Minor units take a growing share of emergency department attendancesBMJ 2013; 347 doi: http://dx.doi.org/10.1136/bmj.f7233 (Published 03 December 2013) Cite this as: BMJ 2013;347:f7233
Attendances at emergency departments in England are rising faster than population growth, new figures have shown.
Statistics for 2012-13 from the Health and Social Care Information Centre (HSCIC) show an 11% growth in emergency department attendances since four years ago (2008-09), compared with a population growth of 3.2% during the same period.
There were 21.7 million emergency department attendances in 2012-13, compared with an estimated 340 million consultations in general practice.
But although the HSCIC identified “striking consistencies” in patterns of emergency department activity over time, the latest figures show a higher proportion of cases being dealt with by minor units than was the case four years ago. Minor units dealt with almost 32% of attendees in 2012-13, up from 28% in 2008-09, whereas major units dealt with about 66%, down from 69%.
Some 63% of people who attended minor units in 2012-13 were aged under 40 years, up from 59% in 2008-09. Conversely, 12% were aged over 64 years, down from 14% four years ago.
In major units, 54% of attendees were under 40 years, down from 57% in 2008-09, whereas 21% were over 64 years, up from 19% in 2008-09.
The HSCIC said the focus on the accident and emergency (December 2013) report would inform the current debate about the pressure on emergency departments,1 which has led to a major review of urgent and emergency care services, led by NHS England’s medical director, Bruce Keogh 2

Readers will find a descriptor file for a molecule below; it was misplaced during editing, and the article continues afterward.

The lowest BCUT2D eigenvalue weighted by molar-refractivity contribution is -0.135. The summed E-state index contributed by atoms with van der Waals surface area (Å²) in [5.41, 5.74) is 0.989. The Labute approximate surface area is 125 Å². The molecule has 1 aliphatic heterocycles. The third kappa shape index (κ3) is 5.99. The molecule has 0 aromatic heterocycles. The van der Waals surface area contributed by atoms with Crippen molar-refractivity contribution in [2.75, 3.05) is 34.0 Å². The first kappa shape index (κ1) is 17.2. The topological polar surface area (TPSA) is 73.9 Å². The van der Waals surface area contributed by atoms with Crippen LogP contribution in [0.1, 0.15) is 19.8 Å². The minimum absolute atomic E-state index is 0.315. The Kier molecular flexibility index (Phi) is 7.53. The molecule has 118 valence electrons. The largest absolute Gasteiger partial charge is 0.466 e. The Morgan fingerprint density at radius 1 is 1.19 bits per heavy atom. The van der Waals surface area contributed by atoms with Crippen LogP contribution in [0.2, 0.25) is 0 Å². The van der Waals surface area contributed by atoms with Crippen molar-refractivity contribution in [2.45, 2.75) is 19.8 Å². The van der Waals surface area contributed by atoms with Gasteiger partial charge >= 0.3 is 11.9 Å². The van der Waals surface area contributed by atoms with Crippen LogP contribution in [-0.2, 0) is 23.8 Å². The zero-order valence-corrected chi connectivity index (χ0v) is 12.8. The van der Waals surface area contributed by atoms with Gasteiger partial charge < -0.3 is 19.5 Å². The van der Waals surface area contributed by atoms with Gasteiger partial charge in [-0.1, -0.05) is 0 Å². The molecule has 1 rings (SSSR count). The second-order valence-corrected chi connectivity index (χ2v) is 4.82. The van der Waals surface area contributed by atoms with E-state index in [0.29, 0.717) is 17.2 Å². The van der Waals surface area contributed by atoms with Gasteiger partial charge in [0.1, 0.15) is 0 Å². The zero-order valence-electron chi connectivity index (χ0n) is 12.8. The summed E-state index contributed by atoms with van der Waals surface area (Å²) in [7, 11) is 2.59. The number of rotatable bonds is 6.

It said current trends were part of a consistent pattern that has emerged over the past few years. For example, figures available from 2008-09 onwards showed that attendances at emergency departments peaked slightly between April and June, with most occurring during normal working hours of 9 am to 6 pm.
In addition, figures from 2009-10 onwards showed that around 20% of emergency department attendees are admitted to hospital, but this increases to almost 50% for people over 64 years.
Almost two thirds of emergency department attendees from 2009-10 onwards referred themselves, whereas around 5% were referred by a GP. In the same time period, about a third of attendees received guidance or advice only.
Kingsley Manning, chairman of the HSCIC, said he hoped that the publication of the figures would help shed light on the emergency department debate.
Emergency care is “a complex area that statistics alone cannot fully explain—but good quality information is vital towards gaining a clear understanding of patterns and trends in activity over time,” he said.
Responding to a question from the BMJ on how the NHS and policy makers should use the data, Manning added: “I think we would like to challenge some easily made assertions by policy makers and individuals which can be distressing for patients and diverting for the press and everybody else.
“It is supporting the work of NHS England and elsewhere in terms of trying to think about and improve the management and operation of A&E [emergency] departments, and where they should sit in the wider context. Frankly policy needs to be made on the firmest foundation and our job is to provide policy makers with the best evidence we possibly can.”
Health minister Lord Howe said that emergency departments were “performing well and meeting national targets, despite seeing more patients. But, as these data show, we know there’s more pressure on the system and we’ve taken action to address this.
“We’re investing £400m [€483m; $656m] in measures to relieve short term winter pressures and, longer term, we’re integrating health and social care and bringing back the link between GPs and elderly patients, to enable more people to receive the treatment they need away from A&E [the emergency department].”
Cite this as: BMJ 2013;347:f7233